Everybody’s talking about | Women in the middle


NEW YORK, United States and LONDON, United Kingdom – Some say that during a downturn, there is a flight to the high-end: buy fewer of the more expensive pieces that will stand the test of time and do away with impulse fashion purchases. There is also a rush to discounters: buy the same quantity of goods, but at lower prices which enables consumers to keep the newness factor, albeit at inferior levels of quality. Therefore, it is said, the middle market suffers.

Whatever is the conventional wisdom, if recent moves by some of the industry’s most successful fashion executives are any indication, there is a significant opportunity to be captured in the middle market, which has lagged in recent years. They are putting their money where their mouths are.

In January of this year, Jane Sheperdson finally announced her next big move after transforming Topshop into one of the world’s most innovative retailers. Sheperdson revealed that she had successfully executed a management buy-in at Whistles, the tired mid-market brand, in cooperation with the beleaguered Baugur Group, Whistles’ major investor.

She told The Times of London of her plans to revitalise the offering. “I think I’m quite representative of a certain sort of woman who is darting round but hasn’t found somewhere that fully satisfies her, she said at the time. “And that’s what I would like to change.”

Along with her management team, some of whom worked with Shepherdson at Topshop, the fashion dynamo now owns a reported 20% of the business, and will share in the upside of the value she creates.

Then, in July, Robert Bensoussan of Jimmy Choo fame (and fortune) unveiled the latest investment by his company Sirius Equity, in L.K. Bennett, another dusty mid-priced label with a significant presence in the U.K. In an email memo announcing the transaction, Bensoussan said “that the business is divided equally between shoes and clothes. We plan to develop the company not only in the UK but internationally.”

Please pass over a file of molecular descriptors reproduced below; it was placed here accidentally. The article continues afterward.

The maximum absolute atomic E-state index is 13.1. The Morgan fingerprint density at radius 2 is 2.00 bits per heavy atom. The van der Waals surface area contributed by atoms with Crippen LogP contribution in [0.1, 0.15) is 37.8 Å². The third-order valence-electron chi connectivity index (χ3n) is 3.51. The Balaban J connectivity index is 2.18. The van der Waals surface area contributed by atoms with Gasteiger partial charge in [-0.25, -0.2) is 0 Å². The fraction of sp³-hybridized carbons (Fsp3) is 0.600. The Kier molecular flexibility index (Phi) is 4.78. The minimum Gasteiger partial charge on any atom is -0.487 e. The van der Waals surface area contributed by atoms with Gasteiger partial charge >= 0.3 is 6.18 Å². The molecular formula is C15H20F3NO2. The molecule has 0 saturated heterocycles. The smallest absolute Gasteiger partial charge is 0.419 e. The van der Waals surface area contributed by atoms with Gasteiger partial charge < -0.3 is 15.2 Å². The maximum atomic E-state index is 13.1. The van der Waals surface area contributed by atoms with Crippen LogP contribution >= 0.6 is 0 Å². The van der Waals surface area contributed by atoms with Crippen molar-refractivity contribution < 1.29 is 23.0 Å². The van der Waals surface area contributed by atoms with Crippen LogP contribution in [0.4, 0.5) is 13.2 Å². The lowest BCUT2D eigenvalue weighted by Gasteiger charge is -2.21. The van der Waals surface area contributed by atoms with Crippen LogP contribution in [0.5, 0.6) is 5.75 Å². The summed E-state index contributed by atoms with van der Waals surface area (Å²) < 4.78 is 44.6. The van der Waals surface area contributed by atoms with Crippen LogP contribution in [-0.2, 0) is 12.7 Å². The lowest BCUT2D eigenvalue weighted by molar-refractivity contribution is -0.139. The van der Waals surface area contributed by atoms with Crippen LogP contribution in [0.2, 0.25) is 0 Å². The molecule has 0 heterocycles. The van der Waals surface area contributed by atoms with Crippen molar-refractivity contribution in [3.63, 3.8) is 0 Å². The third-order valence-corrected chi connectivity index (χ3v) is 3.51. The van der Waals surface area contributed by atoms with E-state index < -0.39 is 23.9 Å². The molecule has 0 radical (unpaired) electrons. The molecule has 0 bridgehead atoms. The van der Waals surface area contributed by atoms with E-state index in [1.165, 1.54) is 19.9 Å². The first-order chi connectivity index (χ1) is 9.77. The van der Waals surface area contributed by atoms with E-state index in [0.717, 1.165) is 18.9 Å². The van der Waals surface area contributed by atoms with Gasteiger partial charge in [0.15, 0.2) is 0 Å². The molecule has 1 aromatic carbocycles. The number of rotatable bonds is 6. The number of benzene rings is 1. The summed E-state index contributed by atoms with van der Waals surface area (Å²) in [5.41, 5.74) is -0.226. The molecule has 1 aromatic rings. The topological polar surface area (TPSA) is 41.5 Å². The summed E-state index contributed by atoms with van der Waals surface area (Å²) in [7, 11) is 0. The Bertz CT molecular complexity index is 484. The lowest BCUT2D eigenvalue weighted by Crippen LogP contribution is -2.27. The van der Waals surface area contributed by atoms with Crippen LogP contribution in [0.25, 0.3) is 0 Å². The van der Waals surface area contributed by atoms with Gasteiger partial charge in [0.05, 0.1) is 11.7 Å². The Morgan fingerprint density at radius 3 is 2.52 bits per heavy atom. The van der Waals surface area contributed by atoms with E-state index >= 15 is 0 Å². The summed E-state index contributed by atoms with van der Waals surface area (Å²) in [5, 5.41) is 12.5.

Not to be outdone, Tory Burch, the US label with an estimated $200m in sales, was featured in a front-page article in Women’s Wear Daily revealing that Burch is looking for an investor with $300m to take a 30% stake in her business, valuing it at over $1 billion. Though the valuation may sound unreasonable, clearly Burch believes that she has hit on something with huge value and growth potential.

Indeed, many major U.S. and International retailers I have spoken to rave about the brand. Burch’s Reva ballerina shoe, which is manufactured in Brazil, is perennially out of stock and still in huge-demand. And, while the Tory Burch collection tends to be found on the younger-skewing Contemporary departments of many US retailers, it has a slightly older following amongst ‘Soccer Moms’ and career women.

The Tory Burch brand is already far more modern and stylish than what is on offer at LK Bennett or Whistles, but all three brands do have two important things in common. First, they are all targeted at women in their 30′s and 40′s who aren’t slavish to trends. Professional women often complain that they can’t find clothing that is age- and role-appropriate. So much of what is available is targeted to twentysomethings with different lifestyles and body-types.

Second, they are each positioned in the middle-market, offering decent quality at prices that are perceived to deliver honest value. After years of fast-fashion purchases, consumers’ closets are full, and the basic constraint of limited storage real estate means that purchases are being made more carefully. Some women, it seems, have tired of dropping $2000 on a handbag that is dated in a season or two. But, they are also finding that the latest season’s copies from Zara are just not good enough, even if the prices are rock-bottom.

So, with the economic downturn putting a squeeze on spending, the smart money is apparently on a better-quality, mid-priced fashion offering. We’ll see if the strategy works. Those career women may not be pressed for choice for long if Bensoussan, Burch and Shepherdson have anything to say about it.

Tory Burch photo courtesy of W Magazine.

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  1. I agree, I think that now is definitely the time for an upswing in the middle market. In the last ten years the people who were in their twenties and thirties have grown to understand and appreciate fashion and demand design and quality. Those who are trading down from Marni and Chloe can now get decent quality from the middle market (Whistles, Reiss and even Hobbs have raised their game) while those who were fast fashion shoppers are looking for longer-lasting pieces that won’t date. I never understand why people say that ‘professional women often complain that they can’t find clothing that is age- and role-appropriate’ though, just look at the catwalk trends from the last two years – it’s all tailored blazers, razor-sharp trousers, blouses, silk dresses and heels! How is that not grown-up and work-appropriate?!

  2. I love Tory Burch. I think her designs are visionary! She makes trendy items that are still conservative enough for the office AND they come in the rare size 14 that is so difficult to find in designer goods. All designers should be women — only women understand the needs of real women.

    Jen from Meriden, CT, United States